📈 Macro-News round-up

💰 On Saturday, Joe Biden approved a new public spending package that amounts to 1.2 trillion dollars, excluding the funds they want to send to Ukraine. This new package guarantees that government services will continue to operate. The Senate voted in favour of it, with a Democratic majority and 74 votes in favour and 24 against. It is worth noting that the US public debt amounts to more than 127% of GDP, and its deficit is close to 6% of GDP. 💼💵

📊 In the meantime, we are still waiting this week for the revised US GDP, jobless claims, the Fed’s PCE inflation rate, and Powell’s speech. Everything seems to be going according to plan, and the Fed insists that there will be a rate cut; however, Botic’s words yesterday continue to sow doubts in the investing public. Bolstic said that he expects only one rate cut this year, and that cutting rates too soon could be more disruptive to the economy. Similarly, Goolsbee said that we need to make more progress in reducing inflation, and in his case, he expects three rate cuts by 2024. 📈🏦

📉 This is evidence that there is no unanimity among Fed members on their view of the US economy and the urgency of the need to cut rates. Indeed, the market reflects this. The US 2-year bond is still holding at 4.60% and in fact, 4.50% is probably a support zone. Discounting, that the rate cut will need to be fully bought by the investing public. The dollar DXY is discounting something similar, with its index rising above 104 points since the last few days. Both behaviors in these two markets would not be possible if there was a clear unanimity that a rate cut is going to happen, the market is discounting another scenario. More and more voices are saying that there might not even be a rate cut by the Fed this year. 📉💵💭

🗣️ As we have discussed in previous reports, the Fed knows that the bulk of inflation lies in the labor-intensive service sector. This means that only by reducing the cost of labor, inflation will be safely controlled. For this to happen, the unemployment rate must rise, and perhaps they are looking for two ways to contain the cost of labor: One, by increasing labor supply through mass immigration, the other, by increasing productivity through AI. ⚖️📈🤖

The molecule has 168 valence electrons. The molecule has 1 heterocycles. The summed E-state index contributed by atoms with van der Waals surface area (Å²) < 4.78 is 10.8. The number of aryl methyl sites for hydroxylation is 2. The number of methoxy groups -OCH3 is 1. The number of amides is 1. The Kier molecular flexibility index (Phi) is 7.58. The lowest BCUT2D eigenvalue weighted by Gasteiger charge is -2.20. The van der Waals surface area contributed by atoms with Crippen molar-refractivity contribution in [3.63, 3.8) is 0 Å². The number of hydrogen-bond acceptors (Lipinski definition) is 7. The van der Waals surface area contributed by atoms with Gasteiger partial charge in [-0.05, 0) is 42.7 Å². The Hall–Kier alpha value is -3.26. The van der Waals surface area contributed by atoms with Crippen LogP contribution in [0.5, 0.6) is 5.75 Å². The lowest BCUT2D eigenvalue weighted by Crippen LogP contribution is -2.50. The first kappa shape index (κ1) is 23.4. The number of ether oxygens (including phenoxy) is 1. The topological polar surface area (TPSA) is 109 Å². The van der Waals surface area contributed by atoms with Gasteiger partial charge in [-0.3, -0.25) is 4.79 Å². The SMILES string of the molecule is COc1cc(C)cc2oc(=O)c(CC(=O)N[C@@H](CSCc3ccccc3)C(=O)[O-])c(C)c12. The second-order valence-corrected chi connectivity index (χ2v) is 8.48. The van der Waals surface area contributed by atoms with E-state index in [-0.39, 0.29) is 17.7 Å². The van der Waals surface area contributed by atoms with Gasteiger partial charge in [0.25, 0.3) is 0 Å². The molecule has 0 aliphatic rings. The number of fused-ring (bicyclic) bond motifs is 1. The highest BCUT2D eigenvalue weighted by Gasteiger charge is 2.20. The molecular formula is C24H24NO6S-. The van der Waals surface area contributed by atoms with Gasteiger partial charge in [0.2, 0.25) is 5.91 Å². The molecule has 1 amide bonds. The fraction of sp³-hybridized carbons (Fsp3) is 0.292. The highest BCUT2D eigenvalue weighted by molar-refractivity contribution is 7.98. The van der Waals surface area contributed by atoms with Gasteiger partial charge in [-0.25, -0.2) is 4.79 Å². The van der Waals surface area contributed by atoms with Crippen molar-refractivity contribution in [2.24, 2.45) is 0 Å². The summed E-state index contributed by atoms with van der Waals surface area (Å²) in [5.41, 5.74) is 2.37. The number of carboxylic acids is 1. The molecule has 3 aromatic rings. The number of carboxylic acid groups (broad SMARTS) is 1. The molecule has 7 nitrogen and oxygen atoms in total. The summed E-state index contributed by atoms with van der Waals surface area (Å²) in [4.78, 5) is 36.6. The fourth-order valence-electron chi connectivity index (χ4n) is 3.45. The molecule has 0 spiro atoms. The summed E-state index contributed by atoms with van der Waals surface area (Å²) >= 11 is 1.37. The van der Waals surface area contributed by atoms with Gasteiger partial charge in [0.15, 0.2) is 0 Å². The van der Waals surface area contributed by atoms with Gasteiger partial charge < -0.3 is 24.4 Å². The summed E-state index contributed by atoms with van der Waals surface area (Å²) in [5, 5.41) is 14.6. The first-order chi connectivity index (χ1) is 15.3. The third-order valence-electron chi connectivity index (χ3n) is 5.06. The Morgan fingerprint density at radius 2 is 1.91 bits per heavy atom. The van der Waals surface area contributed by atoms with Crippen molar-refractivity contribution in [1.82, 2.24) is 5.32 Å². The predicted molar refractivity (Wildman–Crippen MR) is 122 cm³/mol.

📉📈🇺🇸🇬🇧 Meanwhile, Wall Street closed yesterday slightly negative. SP500 fell by 0.31%, Nasdaq 100 fell by 0.34%. The UK’s FTSE 100, lagging somewhat behind the rest of the top western indices, appears to be approaching the 8000 point ceiling. 

📈🌍 As a reminder and recap, note that inflation in the US and Europe seems to have been zig-zagging in recent months. The 3% figure seems to be something of an average, especially in the case of the US, creating what has been called sticky inflation. On the other hand, last week and the beginning of this week have left us with two important countries picking up in inflation, but for the moment they are in Asia, Japan and Singapore. 

💥 Commodities: in this scenario, it is worth noting the following. While the dollar seems to be strong, its substitute, gold, remains particularly bullish. The reason may be that it is not responding to the Fed’s signals, but rather to the geopolitical situation. Israel continues to shock the world with images of attacks on the Gaza population, to the point that its own ally, the US, is beginning to openly criticize it. This means that the chances of this conflict getting out of control are greater today. This could be fuelling the bullish number which is currently approaching all-time highs, now trading at $2190 per ounce. 📈💰🌍🇺🇸🇮🇱

🛢️ On the other hand, OPEC+ said yesterday that it plans no changes to its policy next week, leaving an oil market which remains relatively strong compared to the last 2 months. For many, the bullish factor is also geopolitical in origin. The reason could be the attacks on Ukraine, Russian oil refineries, this is another war that does not seem to be cooling down either and could escalate, making gold more relevant. 🌍💥